Online citations, reference lists, and bibliographies.
← Back to Search

Assessing Quality Of Life During Chemotherapy For Pleural Mesothelioma: Feasibility, Validity, And Results Of Using The European Organization For Research And Treatment Of Cancer Core Quality Of Life Questionnaire And Lung Cancer Module

Anna K. Nowak, Martin R. Stockler, Michael J. Byrne

Cite This
Download PDF
Analyze on Scholarcy
Share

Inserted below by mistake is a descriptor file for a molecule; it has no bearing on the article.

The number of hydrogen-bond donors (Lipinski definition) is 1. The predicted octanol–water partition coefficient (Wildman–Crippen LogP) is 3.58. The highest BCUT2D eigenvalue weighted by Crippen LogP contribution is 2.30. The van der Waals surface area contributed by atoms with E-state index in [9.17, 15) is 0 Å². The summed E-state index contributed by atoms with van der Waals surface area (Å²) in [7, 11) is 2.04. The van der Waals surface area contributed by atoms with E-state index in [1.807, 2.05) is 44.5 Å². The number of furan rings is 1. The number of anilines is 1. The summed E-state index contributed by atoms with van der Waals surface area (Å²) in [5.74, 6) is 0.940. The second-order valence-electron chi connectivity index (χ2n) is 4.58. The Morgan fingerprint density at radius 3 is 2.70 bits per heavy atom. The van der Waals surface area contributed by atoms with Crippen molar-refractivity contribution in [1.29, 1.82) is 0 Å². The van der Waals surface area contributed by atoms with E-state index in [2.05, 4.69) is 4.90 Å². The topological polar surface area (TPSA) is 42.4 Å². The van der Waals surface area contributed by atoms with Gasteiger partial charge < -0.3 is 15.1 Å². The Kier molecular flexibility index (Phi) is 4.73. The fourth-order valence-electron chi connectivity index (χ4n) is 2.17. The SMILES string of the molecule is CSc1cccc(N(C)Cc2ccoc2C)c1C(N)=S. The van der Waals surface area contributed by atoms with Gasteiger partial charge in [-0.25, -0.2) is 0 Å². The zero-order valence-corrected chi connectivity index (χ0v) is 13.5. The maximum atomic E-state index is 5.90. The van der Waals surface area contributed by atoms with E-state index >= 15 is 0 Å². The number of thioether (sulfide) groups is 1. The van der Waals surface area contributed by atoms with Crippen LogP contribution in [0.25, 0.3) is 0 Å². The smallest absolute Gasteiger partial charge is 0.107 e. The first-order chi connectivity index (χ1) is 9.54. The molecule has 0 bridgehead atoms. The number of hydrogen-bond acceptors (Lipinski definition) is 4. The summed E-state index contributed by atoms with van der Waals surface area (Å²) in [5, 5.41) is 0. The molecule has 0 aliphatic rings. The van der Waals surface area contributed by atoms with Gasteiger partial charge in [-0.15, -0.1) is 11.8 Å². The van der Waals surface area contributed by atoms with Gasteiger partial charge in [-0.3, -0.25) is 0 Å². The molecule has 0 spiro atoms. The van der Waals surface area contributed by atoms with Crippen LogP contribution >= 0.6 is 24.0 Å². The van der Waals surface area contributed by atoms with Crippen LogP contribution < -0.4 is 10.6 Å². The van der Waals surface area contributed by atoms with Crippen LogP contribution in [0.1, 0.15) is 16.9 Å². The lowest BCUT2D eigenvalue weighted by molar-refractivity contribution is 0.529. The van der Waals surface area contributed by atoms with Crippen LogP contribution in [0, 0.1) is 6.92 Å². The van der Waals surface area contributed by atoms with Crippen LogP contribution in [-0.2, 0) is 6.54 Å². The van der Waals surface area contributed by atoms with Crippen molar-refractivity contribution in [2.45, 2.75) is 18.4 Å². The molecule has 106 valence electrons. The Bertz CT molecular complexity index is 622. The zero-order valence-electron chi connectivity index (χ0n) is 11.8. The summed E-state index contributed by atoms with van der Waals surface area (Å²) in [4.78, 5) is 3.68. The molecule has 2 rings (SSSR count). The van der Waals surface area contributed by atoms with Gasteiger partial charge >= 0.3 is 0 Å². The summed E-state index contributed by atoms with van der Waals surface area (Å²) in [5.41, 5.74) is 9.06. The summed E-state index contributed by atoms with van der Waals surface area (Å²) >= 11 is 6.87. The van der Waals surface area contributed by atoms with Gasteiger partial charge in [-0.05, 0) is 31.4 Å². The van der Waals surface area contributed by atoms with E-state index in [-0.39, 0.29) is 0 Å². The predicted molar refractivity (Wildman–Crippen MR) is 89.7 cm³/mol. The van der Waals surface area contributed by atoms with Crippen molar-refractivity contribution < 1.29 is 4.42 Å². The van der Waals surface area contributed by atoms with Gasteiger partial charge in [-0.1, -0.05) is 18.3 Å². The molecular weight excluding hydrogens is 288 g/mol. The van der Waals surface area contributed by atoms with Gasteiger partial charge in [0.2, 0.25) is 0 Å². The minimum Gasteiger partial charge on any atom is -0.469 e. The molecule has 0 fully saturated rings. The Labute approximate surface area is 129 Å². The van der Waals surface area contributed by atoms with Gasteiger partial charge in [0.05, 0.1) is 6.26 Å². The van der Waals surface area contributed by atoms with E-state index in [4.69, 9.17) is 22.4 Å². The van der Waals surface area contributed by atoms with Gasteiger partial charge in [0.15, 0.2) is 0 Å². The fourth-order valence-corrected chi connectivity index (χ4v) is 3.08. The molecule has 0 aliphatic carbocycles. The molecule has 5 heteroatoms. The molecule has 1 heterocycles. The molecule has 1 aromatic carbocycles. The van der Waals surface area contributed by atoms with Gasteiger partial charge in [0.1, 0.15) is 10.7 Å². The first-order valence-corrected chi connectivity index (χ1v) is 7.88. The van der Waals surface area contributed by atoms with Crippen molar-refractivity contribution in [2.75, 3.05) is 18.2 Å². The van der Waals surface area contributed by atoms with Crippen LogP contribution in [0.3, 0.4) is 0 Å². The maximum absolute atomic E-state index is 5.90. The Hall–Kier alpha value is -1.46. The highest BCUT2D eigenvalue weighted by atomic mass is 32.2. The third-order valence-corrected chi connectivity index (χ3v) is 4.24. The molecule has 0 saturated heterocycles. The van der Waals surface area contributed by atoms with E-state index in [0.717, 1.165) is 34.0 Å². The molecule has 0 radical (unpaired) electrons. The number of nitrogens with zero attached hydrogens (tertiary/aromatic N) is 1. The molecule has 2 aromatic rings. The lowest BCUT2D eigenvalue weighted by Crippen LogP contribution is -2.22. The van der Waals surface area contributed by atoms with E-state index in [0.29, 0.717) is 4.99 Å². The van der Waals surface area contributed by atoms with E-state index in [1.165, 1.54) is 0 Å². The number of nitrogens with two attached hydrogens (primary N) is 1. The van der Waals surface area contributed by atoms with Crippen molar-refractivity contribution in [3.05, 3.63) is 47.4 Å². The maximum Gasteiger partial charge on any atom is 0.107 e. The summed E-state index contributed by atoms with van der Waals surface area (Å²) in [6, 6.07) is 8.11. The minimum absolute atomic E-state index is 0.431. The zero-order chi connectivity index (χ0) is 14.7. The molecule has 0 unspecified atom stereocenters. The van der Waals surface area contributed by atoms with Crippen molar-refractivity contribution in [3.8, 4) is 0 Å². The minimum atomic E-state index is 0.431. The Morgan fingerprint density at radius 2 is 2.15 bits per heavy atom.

Purpose To assess the feasibility and validity of using the European Organization for Research and Treatment of Cancer (EORTC) Core Quality of Life Questionnaire (QLQ-C30) and Lung Cancer Module (QLQ-LC13) to describe health-related quality of life (HRQL) in patients with pleural mesothelioma undergoing combination chemotherapy, to identify the most impaired aspects of HRQL, and to assess the impact of chemotherapy on HRQL. Patients and Methods Fifty-three patients received cisplatin on day 1 and gemcitabine on days 1, 8, and 15 of a 28-day cycle for a maximum of six cycles. HRQL was assessed using the EORTC QLQ-C30 and QLQ-LC13. Results Compliance was 100% at baseline but subsequently decreased. At baseline, role function and social function were the most impaired domains, and the worst-rated symptoms were fatigue, dyspnea, pain, insomnia, appetite loss, and cough. Dyspnea, pain, insomnia, and cough improved with chemotherapy, although functional domains and chemotherapy-related symptoms deteriorated. Fatigue remained unchanged. Few patients reported hemoptysis. Functional domains and symptoms scales from the QLQ-C30 demonstrated predictive validity for survival. The predictive value of QLQ-LC13 pain scores was improved by combining three pain items into a single score. Dyspnea scores were correlated strongly with lung function as measured by forced vital capacity. Conclusion This study supports the validity of the EORTC QLQ-C30 and LC13 as outcome measures for trials of chemotherapy in mesothelioma. Although the most prominent symptoms reported were concordant with clinical experience, impairments in role and social function and insomnia were worse than expected. Future research should focus on how best to apply, analyze, and interpret existing, validated HRQL instruments in mesothelioma research and practice, not on the development of new ones.